"Though we have acheived progress, our work is not over. That is why I support the mission of the Arms Control Association. It is, quite simply, the most effective and important organization working in the field today." 

– Larry Weiler
Former U.S.-Russian arms control negotiator
August 7, 2018
Countries Meet to Present Progress in Ballistic Missile Reduction

More than 100 countries aim to share information on their ballistic missile programs by the end of September, but it is uncertain whether some countries, including the United States, will present their reports by that time.

Meeting June 24-25 in Vienna for the first time since last November’s establishment of the International Code of Conduct Against Ballistic Missile Proliferation, the 106 participating countries in the voluntary initiative set September 30 as the target date for the first of what are to be annual reports on their ballistic missile programs. Thereafter, the nonbinding reporting goal will be July 31.

A State Department official interviewed at the end of July said the United States might not meet this year’s September date, explaining that it was not a deadline.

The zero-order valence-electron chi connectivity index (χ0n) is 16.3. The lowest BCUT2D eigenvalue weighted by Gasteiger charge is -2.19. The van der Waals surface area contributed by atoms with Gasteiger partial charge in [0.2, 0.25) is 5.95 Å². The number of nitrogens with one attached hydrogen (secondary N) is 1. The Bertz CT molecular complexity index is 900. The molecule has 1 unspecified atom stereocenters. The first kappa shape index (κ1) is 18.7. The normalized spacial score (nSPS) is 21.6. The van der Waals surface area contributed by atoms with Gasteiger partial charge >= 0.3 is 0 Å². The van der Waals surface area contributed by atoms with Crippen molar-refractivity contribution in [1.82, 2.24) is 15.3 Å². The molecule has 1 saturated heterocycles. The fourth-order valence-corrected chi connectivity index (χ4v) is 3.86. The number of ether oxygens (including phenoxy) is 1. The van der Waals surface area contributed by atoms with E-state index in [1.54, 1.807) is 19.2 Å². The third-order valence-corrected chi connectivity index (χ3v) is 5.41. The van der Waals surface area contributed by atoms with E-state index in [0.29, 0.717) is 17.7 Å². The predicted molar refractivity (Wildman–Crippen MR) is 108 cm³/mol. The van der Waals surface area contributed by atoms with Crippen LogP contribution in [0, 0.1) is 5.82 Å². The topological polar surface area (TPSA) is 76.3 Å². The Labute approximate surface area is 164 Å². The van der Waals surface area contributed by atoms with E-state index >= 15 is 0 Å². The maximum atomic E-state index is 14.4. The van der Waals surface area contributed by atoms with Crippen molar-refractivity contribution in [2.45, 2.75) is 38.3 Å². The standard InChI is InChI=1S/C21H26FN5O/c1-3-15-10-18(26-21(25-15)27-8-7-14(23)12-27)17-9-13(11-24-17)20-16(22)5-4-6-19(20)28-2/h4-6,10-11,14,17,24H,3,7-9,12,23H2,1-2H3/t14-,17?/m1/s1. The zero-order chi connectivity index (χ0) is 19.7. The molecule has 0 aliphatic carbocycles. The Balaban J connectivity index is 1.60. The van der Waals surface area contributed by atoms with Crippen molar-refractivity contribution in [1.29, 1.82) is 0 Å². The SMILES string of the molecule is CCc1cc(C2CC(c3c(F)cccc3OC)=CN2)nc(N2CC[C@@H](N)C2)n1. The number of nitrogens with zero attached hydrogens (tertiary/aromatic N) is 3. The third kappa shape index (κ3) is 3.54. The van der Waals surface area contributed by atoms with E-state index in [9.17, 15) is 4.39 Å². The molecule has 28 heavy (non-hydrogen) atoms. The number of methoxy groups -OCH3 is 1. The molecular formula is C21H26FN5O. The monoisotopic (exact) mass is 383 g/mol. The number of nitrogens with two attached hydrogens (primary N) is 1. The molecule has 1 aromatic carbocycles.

In the annual reports, countries are to detail their ballistic missile and space launch vehicle policies, as well as provide information on any types of ballistic missiles or space launch vehicles fired or tested during the preceding year. Countries are still working out some of the specifics on what the reports will cover, such as whether the minimum range of a ballistic missile to be reported on should be 300 or 500 kilometers, according to one diplomat. The reports will not be made public.

The code also calls upon participating countries to provide advance notice of their ballistic missile or space launch vehicle launches and test flights. A pre-launch notification system has yet to be established.

Development of the system is on hold until a U.S.-Russian pre-launch notification process is up and running. The U.S.-Russian project is to serve as the foundation and model for the broader code system. Washington and Moscow agreed in 2000 to exchange information on pending launches, but actual implementation of the agreement has been delayed because the Kremlin wants the United States to pay taxes and assume liability for the notification system’s setup and operation in Russia—a demand the United States rejects.

The next meeting of countries subscribing to the code is scheduled for October in New York, at which it is expected that the status of the annual reports and pre-launch notification system will be discussed. How to expand participation in the code to countries not currently involved, such as China, India, and Pakistan, will also likely be on the agenda.